If there's one thing about writing proposals that stumps me, it's the section for comp titles.
At a writers' conference, an editor at a top publishing house even asked me what the comp titles were for my project. What? Of course, in that moment, I was overthinking. Did I really just tell her I write like Carla Laureano!? Becky Wade!? It felt really weird to say that out loud.
But that's not what it's about. Not really.
Comparable titles, comparison titles, competition titles -- whatever they're called -- are the published novels that give editors a feel for your work's place in their lineup and in the current market (hopefully, if you explain them well). Obviously I have yet to land a publishing deal and welcome dialogue from those who know more about what they're doing, but from what I understand, it's a list of books that are on your potential readers' shelves. It's as simple as that.
Also, from what I've learned, three is a good number to have and you want them to be fairly recent titles that have sold well. You list what makes this book like yours, in style, structure, or content, identifying what makes it marketable. What's worked for other authors and appealed to readers in the past.
But you also have to emphasize how your book is unique. Hopefully by this point, you've refined the hook that will make your story stand out from others in the genre, what will give readers a different experience when they pick yours up from the shelf.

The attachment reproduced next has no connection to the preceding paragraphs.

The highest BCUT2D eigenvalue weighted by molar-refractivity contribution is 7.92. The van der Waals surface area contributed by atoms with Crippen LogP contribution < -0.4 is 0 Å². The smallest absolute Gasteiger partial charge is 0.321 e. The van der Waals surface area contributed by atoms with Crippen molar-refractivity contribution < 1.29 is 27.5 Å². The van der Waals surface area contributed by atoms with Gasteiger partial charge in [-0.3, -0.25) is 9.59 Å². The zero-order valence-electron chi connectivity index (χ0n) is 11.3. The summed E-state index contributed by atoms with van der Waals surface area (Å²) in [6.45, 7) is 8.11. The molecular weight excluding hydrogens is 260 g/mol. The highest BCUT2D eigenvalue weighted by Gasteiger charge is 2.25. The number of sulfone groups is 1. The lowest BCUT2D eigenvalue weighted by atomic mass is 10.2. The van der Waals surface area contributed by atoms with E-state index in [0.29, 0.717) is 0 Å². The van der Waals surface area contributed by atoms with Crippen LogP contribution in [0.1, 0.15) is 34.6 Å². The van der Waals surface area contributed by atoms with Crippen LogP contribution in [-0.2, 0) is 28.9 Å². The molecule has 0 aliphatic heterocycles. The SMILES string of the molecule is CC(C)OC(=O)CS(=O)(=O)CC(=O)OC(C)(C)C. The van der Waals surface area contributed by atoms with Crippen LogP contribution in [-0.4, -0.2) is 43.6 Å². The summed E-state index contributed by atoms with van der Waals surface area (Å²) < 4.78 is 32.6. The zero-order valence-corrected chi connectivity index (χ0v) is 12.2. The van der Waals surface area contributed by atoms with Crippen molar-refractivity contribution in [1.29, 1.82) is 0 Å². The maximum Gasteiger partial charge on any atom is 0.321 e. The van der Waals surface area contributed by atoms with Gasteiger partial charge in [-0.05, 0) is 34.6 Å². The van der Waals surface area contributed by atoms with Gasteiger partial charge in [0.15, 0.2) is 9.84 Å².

Ultimately, you want to show that there are aspects of your book that have proven to be marketable and sell well, but that your book is an original, compelling idea.
Did I leave anything out? How do you determine which books to include on your comp titles list?
Speaking of comp titles: I'm giving away a prize bundle on my website, but y'all feel free to enter here! It includes two books from a writer I've listed in my own comp titles before, Carla Laureano, along with my favorite planner and a $25 gift card. Check it out below!
Laurie Tomlinson is a wife and mom from Tulsa, Oklahoma, who is passionate about intentional living, all things color-coded, and stories of grace in the beautiful mess. Previously a full-time book publicist, she owns a freelance copywriting, editing, and PR consulting business.
She's a member of the American Christian Fiction Writers and received the Genesis Award in 2013 (Contemporary) and 2014 (Romance).
Her work is represented by Rachel Kent of Books & Such Literary.
Facebook - AuthorLaurieTomlinson
Twitter - @LaurieTomlinson
Web - www.LaurieTomlinson.com